As it turns out, these tumbledown buildings were not barracks. Later, I learned online that they were a prisoner-of-war camp during the Nazi regime. Despite a sign on a metal fence informing me this is private land, the gate was wide open, so I was able to walk in. I couldn’t resist looking around: a derelict building with cracked windows and a concrete forecourt where the prisoners might have been forced to assemble for roll-call, and everything was silent apart from a distant thump-thump, the sound of a pile driver preparing the ground for “executive flats” in the next field. Berlin is desperate for more housing, and no doubt even this space, with its broken buildings, will be commandeered soon.

Now, on the Mauerweg, I follow the path as it makes a sharp right turn to the north. An information board tells me that the avenue of cherry trees planted on the next stretch of the path in front of me, towards the city, were a gift from Japan to Germany after reunification. This year’s blossoms are gone, the fruit already swelling and growing. Soon I encounter a narrow metal post, a memorial to a young man named Hans-Jürgen Starrost who was shot dead nearby in April 1981 as he tried to cross the death strip. The accompanying notice tells me that in addition to the people killed at the Wall itself, “an unknown number of people died from distress and despair caused by [its] existence.” Nearby, a man, in his seventies perhaps, sits on a bench and reads a newspaper, methodically licking his index finger before turning each page. I wonder which side of the former Wall he lives on, and where he lived before it fell. It’s not so quiet along this section; now I can hear an orchestral hum of bees. Above, swifts dart through the air and scream.

But it’s too facile to imagine a straightforward transformation from military use of this land to a reversion to nature. The Eastern side was always a haven for wildlife, because of the lack of human activity in the strip of no-man’s land between the Wall itself, situated within East Germany, and the actual legal border with West Germany, up to 300 feet away. Almost immediately after the Wall fell, conservationists from East and West met to agree how to preserve and protect wildlife that were flourishing in this no-man’s land: the result was the Green Belt that now runs the length of the country. One of the people responsible for the establishment of the Green Belt, Herr Kai Frobel, grew up in the western shadow of the Wall, and became a keen birdwatcher when he was a teenager. While guards on either side of the border kept lookout from watchtowers high above him, he used binoculars to identify whinchats, a species of bird that were becoming scarce in Bavaria but were still thriving in no-man’s land. The death strip was helping rare species survive.

When I was young, I knew that Europe was divided. The Berlin Wall and the Iron Curtain had always been there, since long before I was born. I took a school trip to Hamburg, during which we visited a military post on the West German side of the border. Nobody knew it then, but the Wall would stand for only another eight years before it fell during the afternoon of Thursday, 9 November 1989. It was my first lesson that something so apparently permanent could simply disappear, because people resisted it and did not give up. In the case of the Wall, people in Leipzig, Dresden, and elsewhere in the cities of East Germany spent months peacefully demonstrating. The future is not inevitable, no matter how fixed and implacable it appears from the present.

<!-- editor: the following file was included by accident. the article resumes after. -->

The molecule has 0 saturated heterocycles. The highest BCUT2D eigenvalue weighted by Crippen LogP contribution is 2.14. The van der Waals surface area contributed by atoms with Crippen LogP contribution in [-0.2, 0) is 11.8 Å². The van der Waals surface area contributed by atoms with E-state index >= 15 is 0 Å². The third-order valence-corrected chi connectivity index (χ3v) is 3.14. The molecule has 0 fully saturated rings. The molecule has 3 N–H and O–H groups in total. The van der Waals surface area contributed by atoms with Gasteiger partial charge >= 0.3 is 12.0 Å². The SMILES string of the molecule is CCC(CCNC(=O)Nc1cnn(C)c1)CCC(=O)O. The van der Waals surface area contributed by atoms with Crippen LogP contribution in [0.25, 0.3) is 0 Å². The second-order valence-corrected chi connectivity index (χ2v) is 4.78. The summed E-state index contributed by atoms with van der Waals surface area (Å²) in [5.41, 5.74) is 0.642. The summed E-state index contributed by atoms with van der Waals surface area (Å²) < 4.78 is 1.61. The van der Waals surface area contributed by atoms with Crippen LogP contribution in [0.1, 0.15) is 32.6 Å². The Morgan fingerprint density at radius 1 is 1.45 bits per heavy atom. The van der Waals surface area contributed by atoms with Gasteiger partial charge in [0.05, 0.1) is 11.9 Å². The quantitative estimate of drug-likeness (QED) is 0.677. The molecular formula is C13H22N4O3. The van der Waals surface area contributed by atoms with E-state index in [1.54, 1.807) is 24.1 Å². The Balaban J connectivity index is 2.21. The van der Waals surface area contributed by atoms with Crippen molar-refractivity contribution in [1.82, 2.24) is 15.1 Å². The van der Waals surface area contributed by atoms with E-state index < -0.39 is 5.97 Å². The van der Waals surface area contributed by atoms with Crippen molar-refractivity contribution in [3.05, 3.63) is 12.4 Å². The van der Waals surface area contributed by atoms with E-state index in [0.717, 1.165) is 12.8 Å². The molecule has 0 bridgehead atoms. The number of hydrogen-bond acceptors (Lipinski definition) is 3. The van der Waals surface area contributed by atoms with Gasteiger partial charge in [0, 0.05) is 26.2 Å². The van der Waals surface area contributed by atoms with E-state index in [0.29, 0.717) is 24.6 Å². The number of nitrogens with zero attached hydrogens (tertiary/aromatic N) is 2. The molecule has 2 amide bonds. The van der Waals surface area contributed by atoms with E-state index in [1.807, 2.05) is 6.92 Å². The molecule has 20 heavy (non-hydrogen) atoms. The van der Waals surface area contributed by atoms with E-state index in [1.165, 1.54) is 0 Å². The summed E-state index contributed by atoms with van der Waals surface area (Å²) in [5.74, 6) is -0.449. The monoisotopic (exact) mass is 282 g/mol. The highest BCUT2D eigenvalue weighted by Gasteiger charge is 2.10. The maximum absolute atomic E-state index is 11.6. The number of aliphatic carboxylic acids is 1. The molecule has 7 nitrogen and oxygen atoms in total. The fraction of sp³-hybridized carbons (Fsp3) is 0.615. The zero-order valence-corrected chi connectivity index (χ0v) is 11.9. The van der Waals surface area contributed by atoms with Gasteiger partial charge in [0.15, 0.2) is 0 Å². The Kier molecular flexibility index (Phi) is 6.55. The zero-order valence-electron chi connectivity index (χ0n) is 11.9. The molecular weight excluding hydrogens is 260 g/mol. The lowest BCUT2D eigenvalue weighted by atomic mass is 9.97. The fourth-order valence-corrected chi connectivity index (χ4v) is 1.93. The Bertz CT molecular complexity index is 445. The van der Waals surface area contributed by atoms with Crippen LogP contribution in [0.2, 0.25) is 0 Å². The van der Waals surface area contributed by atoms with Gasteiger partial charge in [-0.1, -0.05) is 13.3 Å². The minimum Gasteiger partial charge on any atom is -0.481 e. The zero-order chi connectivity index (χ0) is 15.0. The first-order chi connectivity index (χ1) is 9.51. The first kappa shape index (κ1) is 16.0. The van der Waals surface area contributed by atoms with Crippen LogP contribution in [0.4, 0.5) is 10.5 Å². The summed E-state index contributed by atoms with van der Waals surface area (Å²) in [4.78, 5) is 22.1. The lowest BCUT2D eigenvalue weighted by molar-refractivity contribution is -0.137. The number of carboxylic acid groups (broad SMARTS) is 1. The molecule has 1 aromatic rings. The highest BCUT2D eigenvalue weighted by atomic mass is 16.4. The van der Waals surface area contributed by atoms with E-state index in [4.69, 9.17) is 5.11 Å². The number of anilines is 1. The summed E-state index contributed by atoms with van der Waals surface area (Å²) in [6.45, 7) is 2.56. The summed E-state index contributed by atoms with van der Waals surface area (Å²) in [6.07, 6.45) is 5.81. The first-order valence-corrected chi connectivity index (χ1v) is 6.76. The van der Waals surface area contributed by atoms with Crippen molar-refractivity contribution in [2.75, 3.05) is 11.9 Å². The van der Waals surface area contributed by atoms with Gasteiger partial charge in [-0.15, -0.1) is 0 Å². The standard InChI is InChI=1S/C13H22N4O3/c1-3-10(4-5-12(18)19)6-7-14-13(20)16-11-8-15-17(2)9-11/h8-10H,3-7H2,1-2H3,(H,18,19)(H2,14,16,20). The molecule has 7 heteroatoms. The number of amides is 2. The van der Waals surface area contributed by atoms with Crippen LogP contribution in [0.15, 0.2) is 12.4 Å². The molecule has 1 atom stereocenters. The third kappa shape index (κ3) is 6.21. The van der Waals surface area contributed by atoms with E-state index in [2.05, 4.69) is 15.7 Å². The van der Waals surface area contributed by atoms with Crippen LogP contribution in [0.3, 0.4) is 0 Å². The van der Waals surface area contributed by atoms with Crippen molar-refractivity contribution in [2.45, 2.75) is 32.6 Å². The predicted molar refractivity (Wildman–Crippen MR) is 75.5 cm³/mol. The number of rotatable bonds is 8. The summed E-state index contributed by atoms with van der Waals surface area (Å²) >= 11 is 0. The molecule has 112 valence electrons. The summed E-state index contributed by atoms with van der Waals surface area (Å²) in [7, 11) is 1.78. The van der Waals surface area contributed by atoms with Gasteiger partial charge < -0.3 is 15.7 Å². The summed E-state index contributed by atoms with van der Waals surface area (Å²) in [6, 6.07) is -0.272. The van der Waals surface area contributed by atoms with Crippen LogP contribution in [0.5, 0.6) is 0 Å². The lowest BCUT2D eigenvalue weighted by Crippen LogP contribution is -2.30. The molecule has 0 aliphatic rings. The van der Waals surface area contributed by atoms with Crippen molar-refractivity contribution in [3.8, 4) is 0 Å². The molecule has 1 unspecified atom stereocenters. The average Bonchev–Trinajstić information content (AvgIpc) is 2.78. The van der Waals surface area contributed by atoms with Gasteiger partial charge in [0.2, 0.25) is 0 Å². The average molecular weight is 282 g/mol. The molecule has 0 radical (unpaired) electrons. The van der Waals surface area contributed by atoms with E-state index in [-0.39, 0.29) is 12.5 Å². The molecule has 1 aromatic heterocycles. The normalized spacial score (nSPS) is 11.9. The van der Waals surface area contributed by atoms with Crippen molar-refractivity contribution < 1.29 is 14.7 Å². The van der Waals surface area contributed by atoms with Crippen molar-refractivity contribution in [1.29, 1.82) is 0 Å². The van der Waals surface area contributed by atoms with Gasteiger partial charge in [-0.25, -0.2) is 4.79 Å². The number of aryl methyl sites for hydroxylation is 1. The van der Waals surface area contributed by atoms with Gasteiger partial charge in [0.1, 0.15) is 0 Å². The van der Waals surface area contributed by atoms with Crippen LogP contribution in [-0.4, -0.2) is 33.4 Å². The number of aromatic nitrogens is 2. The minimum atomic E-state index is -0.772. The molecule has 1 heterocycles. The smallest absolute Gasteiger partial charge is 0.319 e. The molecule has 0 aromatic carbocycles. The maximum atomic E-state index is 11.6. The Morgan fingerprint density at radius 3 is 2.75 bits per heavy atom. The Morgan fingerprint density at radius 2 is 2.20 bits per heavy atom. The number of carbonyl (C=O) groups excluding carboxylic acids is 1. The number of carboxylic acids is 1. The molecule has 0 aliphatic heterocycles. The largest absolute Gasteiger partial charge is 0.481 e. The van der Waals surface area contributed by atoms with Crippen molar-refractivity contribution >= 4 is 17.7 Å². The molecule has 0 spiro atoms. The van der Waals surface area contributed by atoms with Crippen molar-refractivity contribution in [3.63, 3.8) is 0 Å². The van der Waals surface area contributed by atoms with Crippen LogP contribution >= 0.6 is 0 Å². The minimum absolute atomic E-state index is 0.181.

Behind me on the Mauerweg is a Trümmerberg, one of several artificial “rubble mountains” across Germany, built from the remnants of the bombed cities. There are fourteen such Trümmerberg in Berlin, the result of bombing by Allied Forces in 1945, in which 80 percent of all the buildings in the city centre were destroyed. The present-day city is largely a reconstruction that could only happen once the rubble of these buildings was removed. What we see here is the renewal of a city once dead. In Berlin (and elsewhere in Germany), the rubble was mostly sorted by women because so many men were missing, killed, or imprisoned in POW camps. These Trümmerfrauen, or rubble women, organised the chaos of the broken cities into neat piles. They represent the human ability to engage with ruin and devastation on vast scales, and attempt not to turn back the clock to a time before the destruction, but rather to move forward. Here in Berlin, the Trümmerberge are popular places for walking and outdoor activities, but they have in the past been co-opted for less innocent uses. During the Cold War, Teufelsberg, the tallest of them, was the site of a radar station used by the Americans to listen in on Soviet and East German military activities.

As I walk, I think through tactics that will help me avoid being trapped in the past. I don’t want to be mired in the history, the wars, the fascism, the divisions, the persecutions, the deaths—I’d prefer to look at what is happening here and now. Perhaps it helps to consider different time scales, to study the growth of a birch leaf in midsummer, to pay attention to the length of a phrase of birdsong. To watch a caterpillar inching its way across the tarmac path, which is already damaged and cracked from the pressure of invisible tree roots beneath. The derelict buildings in the prisoner-of-war camp are overrun with weeds and ivy, rendering these structures amphibious, both brick and plant, and it is the ever-changing plant life on them that transforms them from a mute man-made horror to something more bearable.